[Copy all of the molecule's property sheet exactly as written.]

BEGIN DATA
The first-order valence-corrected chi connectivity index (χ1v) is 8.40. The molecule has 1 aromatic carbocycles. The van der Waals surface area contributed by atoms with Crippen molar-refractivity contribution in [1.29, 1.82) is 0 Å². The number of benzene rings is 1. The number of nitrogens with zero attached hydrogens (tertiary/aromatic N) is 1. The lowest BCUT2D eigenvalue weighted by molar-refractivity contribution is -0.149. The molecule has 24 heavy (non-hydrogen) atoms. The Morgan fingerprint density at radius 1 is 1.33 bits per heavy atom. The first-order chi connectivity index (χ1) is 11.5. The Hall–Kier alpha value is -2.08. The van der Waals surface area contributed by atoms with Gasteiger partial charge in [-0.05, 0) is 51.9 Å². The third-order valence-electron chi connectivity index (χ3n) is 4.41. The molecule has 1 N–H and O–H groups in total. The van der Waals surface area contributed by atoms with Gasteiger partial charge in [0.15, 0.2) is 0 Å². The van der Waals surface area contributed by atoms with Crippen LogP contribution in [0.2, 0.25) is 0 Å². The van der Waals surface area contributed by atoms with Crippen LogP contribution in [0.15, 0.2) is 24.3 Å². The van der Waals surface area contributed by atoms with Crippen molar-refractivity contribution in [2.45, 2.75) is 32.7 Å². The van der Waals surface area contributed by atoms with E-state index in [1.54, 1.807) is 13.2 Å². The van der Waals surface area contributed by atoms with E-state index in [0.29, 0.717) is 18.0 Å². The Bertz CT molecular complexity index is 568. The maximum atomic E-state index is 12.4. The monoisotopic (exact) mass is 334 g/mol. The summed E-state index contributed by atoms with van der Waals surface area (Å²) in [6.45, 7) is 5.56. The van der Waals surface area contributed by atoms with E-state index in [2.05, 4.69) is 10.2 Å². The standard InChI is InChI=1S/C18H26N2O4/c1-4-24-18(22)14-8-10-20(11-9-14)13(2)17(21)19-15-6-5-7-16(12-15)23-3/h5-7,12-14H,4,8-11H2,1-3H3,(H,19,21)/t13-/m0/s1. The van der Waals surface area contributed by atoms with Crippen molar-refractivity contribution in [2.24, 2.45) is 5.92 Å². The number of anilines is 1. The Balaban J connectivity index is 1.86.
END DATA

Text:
The first-order valence-corrected chi connectivity index (χ1v) is 8.40. The molecule has 1 aromatic carbocycles. The van der Waals surface area contributed by atoms with Crippen molar-refractivity contribution in [1.29, 1.82) is 0 Å². The number of benzene rings is 1. The number of nitrogens with zero attached hydrogens (tertiary/aromatic N) is 1. The lowest BCUT2D eigenvalue weighted by molar-refractivity contribution is -0.149. The molecule has 24 heavy (non-hydrogen) atoms. The Morgan fingerprint density at radius 1 is 1.33 bits per heavy atom. The first-order chi connectivity index (χ1) is 11.5. The Hall–Kier alpha value is -2.08. The van der Waals surface area contributed by atoms with Gasteiger partial charge in [-0.05, 0) is 51.9 Å². The third-order valence-electron chi connectivity index (χ3n) is 4.41. The molecule has 1 N–H and O–H groups in total. The van der Waals surface area contributed by atoms with Gasteiger partial charge in [0.15, 0.2) is 0 Å². The van der Waals surface area contributed by atoms with Crippen LogP contribution in [0.2, 0.25) is 0 Å². The van der Waals surface area contributed by atoms with Crippen LogP contribution in [0.15, 0.2) is 24.3 Å². The van der Waals surface area contributed by atoms with Crippen molar-refractivity contribution in [2.45, 2.75) is 32.7 Å². The van der Waals surface area contributed by atoms with E-state index in [1.54, 1.807) is 13.2 Å². The van der Waals surface area contributed by atoms with E-state index in [0.29, 0.717) is 18.0 Å². The Bertz CT molecular complexity index is 568. The maximum atomic E-state index is 12.4. The monoisotopic (exact) mass is 334 g/mol. The summed E-state index contributed by atoms with van der Waals surface area (Å²) in [6.45, 7) is 5.56. The van der Waals surface area contributed by atoms with E-state index in [2.05, 4.69) is 10.2 Å². The standard InChI is InChI=1S/C18H26N2O4/c1-4-24-18(22)14-8-10-20(11-9-14)13(2)17(21)19-15-6-5-7-16(12-15)23-3/h5-7,12-14H,4,8-11H2,1-3H3,(H,19,21)/t13-/m0/s1. The van der Waals surface area contributed by atoms with Crippen molar-refractivity contribution in [2.24, 2.45) is 5.92 Å². The number of anilines is 1. The Balaban J connectivity index is 1.86.